Aspen Bibliography

Title

Livestock grazing limits beaver restoration in northern New Mexico

Document Type

Article

Journal/Book Title/Conference

Restoration Ecology

Volume

24

Issue

5

Publisher

Society for Ecological Restoration

First Page

646

Last Page

655

Publication Date

1-1-2016

DOI

10.1111/rec.12364

Abstract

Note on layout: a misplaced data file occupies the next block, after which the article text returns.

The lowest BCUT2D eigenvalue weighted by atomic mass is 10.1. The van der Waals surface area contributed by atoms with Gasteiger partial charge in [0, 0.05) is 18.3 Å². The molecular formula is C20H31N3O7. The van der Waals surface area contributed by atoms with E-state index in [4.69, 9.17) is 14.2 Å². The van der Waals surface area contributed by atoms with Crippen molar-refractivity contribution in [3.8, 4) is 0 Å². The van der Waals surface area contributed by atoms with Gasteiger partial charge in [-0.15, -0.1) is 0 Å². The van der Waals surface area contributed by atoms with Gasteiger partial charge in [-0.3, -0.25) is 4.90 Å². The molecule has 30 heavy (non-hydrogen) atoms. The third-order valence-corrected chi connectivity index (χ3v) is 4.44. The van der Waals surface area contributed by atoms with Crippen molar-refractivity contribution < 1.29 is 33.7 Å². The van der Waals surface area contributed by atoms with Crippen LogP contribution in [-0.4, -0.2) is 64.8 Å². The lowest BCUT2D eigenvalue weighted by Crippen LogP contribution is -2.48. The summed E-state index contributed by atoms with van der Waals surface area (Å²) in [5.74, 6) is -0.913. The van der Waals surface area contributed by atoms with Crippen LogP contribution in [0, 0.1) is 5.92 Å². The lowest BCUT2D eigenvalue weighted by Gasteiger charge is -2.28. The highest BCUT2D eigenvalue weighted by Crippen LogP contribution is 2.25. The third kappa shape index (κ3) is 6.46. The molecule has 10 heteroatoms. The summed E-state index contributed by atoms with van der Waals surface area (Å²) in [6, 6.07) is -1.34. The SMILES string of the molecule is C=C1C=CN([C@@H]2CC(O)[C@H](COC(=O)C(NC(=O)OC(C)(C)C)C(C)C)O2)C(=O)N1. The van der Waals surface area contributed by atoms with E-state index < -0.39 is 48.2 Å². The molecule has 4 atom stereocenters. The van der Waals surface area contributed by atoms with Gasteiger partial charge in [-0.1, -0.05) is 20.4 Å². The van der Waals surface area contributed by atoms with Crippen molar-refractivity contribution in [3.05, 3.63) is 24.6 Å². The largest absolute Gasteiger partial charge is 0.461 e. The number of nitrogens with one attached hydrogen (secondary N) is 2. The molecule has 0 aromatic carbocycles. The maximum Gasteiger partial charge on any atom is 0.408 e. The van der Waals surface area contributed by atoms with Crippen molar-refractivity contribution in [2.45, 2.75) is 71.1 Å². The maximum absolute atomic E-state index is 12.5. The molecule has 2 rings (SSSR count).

The North American beaver (Castor canadensis) builds dams that pond water on streams, which provide crucial ecologicalservices to aquatic and riparian ecosystems and enhance biodiversity. Consequently, there is increasing interest in restoringbeavers to locations where they historically occurred, particularly in the arid western United States. However, despiteoften intensive efforts to reintroduce beavers into areas where they were severely reduced in numbers or eliminated dueto overharvesting in the eighteenth and nineteenth centuries, beavers remain sparse or missing from many stream reaches.Reasons for this failure have not been well studied. Our goal was to evaluate certain biotic factors that may limit the occurrenceof dam-building beavers in northern New Mexico, including competitors and availability of summer and winter forage. Wecompared these factors at primary active dams and at control sites located in stream reaches that were physically suitable fordam-building beavers but where none occurred. Beaver dams mostly occurred at sites that were not grazed or where therewas some alternative grazing management, but were mostly absent at sites within Forest Service cattle allotments. Resultsindicated that cattle grazing inuenced the relation between vegetation variables and beaver presence. The availability ofwillows (Salix spp.) was the most important plant variable for the presence of beaver dams. We conclude that grazing by cattleas currently practiced on Forest Service allotments disrupts the beaver-willow mutualism, rendering stream reaches unsuitablefor dam-building beavers. We recommend that beaver restoration will require changes to current livestock managementpractices.